Mary Landesman, a senior security researcher at San Francisco-based ScanSafe, said it's more likely that the massive lists -- which include approximately 30,000 credentials from Hotmail, Gmail, Yahoo Mail and other sources -- were harvested by botnets that infected PCs with keylogging or data stealing Trojan horses.
Landesman based her speculation on an accidental find in August of a cache of usernames and passwords, including those from Windows Live ID, the umbrella log-on service that Microsoft offers users to access Hotmail, Messenger and a slew of other online services.
That cache contained about 5,000 Windows Live ID username/password combinations, said Landesman, who found the trove while researching a new piece of malware. "From the organisation [of that cache] and what the data looked like in raw form, I think it's more likely that this latest was the result of keylogging or data theft, not phishing," Landesman said.
She dismissed the idea that the passwords had been collected in a large-scale, industry-wide phishing attack, as Microsoft and Google both maintained.
"Another indicator is the sheer number of compromised accounts," Landesman said, referring to the two lists that have gone public. "Phishing is not generally a wildly successful scam, it doesn't have a big return. People are more savvy about phishing than we give them credit for."
Instead, it's more logical to assume that the passwords were acquired by botnet operators, who hijack PCs using security exploits, then later plant data-stealing malware on those machines. "That's a much more realistic source," said Landesman.
"Regardless [of] what the final intent is of a botnet, one of the core capabilities of every botnet is the harvesting of email credentials. If it looks like a horse, it's a horse, it's not a zebra."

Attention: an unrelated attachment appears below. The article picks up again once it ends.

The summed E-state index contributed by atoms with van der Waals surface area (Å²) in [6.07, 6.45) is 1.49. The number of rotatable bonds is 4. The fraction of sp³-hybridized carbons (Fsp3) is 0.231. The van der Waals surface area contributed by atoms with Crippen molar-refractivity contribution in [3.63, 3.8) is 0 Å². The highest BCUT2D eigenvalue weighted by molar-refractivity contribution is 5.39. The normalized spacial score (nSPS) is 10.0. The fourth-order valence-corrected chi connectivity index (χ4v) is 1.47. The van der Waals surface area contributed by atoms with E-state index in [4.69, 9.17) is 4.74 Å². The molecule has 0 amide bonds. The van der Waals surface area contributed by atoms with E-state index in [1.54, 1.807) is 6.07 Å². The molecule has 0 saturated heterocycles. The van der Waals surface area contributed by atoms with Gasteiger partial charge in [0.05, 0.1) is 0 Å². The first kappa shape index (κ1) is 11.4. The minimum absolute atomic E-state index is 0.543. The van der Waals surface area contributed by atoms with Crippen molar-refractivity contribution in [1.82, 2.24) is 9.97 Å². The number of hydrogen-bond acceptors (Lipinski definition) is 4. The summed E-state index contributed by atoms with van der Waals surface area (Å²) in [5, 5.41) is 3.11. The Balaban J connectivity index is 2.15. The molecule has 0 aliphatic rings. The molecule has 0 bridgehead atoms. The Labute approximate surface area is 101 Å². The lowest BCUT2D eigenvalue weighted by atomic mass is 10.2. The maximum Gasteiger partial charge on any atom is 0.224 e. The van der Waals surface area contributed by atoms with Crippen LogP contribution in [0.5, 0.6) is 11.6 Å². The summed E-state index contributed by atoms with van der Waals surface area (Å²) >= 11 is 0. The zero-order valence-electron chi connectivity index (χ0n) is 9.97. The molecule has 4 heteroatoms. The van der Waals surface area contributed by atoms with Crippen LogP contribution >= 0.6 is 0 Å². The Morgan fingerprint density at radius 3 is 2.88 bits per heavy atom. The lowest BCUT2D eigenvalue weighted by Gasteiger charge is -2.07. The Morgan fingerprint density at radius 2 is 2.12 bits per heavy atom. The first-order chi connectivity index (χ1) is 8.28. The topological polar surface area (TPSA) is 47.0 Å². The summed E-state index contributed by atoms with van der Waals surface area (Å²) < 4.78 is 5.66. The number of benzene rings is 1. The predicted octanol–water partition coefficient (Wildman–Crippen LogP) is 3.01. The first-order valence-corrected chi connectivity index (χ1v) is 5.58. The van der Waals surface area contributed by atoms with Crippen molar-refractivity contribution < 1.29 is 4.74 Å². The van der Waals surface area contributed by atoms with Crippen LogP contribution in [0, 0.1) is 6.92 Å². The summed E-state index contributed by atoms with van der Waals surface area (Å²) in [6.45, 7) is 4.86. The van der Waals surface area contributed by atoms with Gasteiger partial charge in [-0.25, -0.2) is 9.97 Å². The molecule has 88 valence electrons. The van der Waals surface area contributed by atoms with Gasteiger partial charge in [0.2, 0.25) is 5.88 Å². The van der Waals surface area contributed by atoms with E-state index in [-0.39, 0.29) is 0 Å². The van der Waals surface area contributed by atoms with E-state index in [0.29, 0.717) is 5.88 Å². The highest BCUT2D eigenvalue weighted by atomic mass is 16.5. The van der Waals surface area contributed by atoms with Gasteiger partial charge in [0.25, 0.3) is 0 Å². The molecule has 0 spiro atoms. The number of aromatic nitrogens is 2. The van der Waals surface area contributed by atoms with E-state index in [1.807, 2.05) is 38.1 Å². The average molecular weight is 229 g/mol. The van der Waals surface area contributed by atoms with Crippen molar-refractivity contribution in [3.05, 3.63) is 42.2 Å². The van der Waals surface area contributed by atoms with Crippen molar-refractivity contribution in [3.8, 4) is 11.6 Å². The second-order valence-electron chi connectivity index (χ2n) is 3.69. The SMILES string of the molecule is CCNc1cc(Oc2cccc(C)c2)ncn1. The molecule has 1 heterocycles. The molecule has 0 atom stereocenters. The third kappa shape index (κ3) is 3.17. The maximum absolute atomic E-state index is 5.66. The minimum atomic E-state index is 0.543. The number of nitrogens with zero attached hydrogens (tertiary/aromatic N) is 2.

Landesman's theory contradicts not only Microsoft and Google, but also the Anti-Phishing Working Group (APWG), an industry association dedicated to fighting online identity theft. On Monday, the APWG's chairman, Dave Jevans said a phishing attack that garnered thousands of passwords was do-able. "It's not outside the realm of possibility," he said then.
Also against the phishing explanation, argued Landesman, is the fact that the second list -- approximately 20,000 passwords -- contained usernames from not just Hotmail, but also Gmail, Yahoo Mail, Comcast, EarthLink and others. "That makes [the purported phishing campaign] a much broader attack across multiple services."
Her first thought when she read about the compromised Hotmail accounts was of the cache of credentials she'd found two months before. "Those public lists reminded me of the lists I found," she said. "It was definitely not a complete list, but seemed to be an advertisement for what this [hacker] had to offer."
The hacker was either inexperienced, or none too bright: The data was not password-protected, which is the norm for credential caches.
Landesman's theory is not just an academic exercise, she maintained.
"Everyone who suspects that their account has been compromised should change their password," she said, repeating advice by Microsoft, Google and other security experts. "But if, after changing their password, they have another reoccurrence where they see their account being used to email spam, or they again can't access their account, then they need to suspect that there's a local infection on their PC."